That continued in the second half, and the Sixers managed to get a number of guys going who aren’t typically used or thought of as cutters, including Tyrese Maxey, who picked up some easy points early in the second half in part because of L.A.’s overzealous focus on Embiid. The shooters had a field thanks to overhelp from the Lakers, with guys like Georges Niang, Danny Green, and more teeing off with nobody getting a reasonable contest on their shots.

This year’s Lakers are no Goliath, especially without LeBron James, but seeing the Sixers beat up an opponent like this even with Embiid struggling a lot of the night is a great sign for this group. He has picked them up over and over again this season, and they came through for him on Thursday. And hell, if a relatively “bad” game for him comes with this sort of line and a W, I can guarantee you he and his teammates will take it.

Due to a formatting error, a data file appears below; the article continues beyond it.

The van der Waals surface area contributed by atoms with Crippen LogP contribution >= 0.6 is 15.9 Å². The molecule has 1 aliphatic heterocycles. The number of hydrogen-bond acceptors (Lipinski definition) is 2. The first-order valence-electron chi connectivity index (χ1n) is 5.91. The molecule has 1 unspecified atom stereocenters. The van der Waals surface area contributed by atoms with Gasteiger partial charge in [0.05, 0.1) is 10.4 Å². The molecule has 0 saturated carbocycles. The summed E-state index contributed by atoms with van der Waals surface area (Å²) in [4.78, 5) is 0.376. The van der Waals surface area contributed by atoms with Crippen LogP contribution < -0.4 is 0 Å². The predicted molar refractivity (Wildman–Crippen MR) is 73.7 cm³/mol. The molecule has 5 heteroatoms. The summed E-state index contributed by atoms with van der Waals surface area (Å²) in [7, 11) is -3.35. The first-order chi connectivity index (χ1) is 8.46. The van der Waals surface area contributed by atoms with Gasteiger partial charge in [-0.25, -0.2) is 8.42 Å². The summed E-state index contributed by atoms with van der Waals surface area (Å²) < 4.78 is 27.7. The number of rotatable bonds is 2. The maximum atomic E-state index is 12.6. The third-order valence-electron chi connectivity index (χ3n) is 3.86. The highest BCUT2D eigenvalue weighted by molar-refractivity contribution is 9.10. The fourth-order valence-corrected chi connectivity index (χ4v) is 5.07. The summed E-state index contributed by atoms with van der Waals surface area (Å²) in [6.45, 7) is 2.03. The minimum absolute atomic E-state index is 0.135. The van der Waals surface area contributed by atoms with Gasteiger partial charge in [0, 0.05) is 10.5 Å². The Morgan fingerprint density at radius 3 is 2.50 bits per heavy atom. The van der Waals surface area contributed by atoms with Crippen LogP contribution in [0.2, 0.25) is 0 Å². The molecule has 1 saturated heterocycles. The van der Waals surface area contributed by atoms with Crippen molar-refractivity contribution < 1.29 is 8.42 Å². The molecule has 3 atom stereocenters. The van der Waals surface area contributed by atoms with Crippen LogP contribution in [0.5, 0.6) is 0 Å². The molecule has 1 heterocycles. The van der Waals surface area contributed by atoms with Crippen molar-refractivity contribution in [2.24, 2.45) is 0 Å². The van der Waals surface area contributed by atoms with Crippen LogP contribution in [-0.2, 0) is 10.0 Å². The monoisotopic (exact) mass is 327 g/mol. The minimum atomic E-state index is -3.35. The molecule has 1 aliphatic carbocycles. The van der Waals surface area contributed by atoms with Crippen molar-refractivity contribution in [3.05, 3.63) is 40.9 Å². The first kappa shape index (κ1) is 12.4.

(The only bit of concern I have coming out of this one — perhaps Embiid needs to sit down for a game if this is about not having the legs. His availability has been huge for them, but it wouldn’t hurt to give him a night off. The Kings are coming to town Saturday, after all.)

The Ugly

• Spelling errors — they’re not confined to this year’s NBC Sports Philadelphia broadcast:

Inexcusable stuff here. Dr. J is an inner circle franchise legend. 

• This opinion is becoming a lot closer to consensus than it was coming into the season, but Talen Horton-Tucker is just not good. I don’t think I have ever seen him play a single good basketball game, and the Lakers are on enough that that’s in a reasonably large sample size. Choosing him over Alex Caruso was insane.

(And by the way, Laker fans are the ones who tend to get blamed for this phenomenon because they’re a huge and loud group, but the fans didn’t pay Horton-Tucker real money at the cost of losing an impactful role player. Maybe give the money to guys who actually make a positive impact on the team.)

Follow Kyle on Twitter: @KyleNeubeck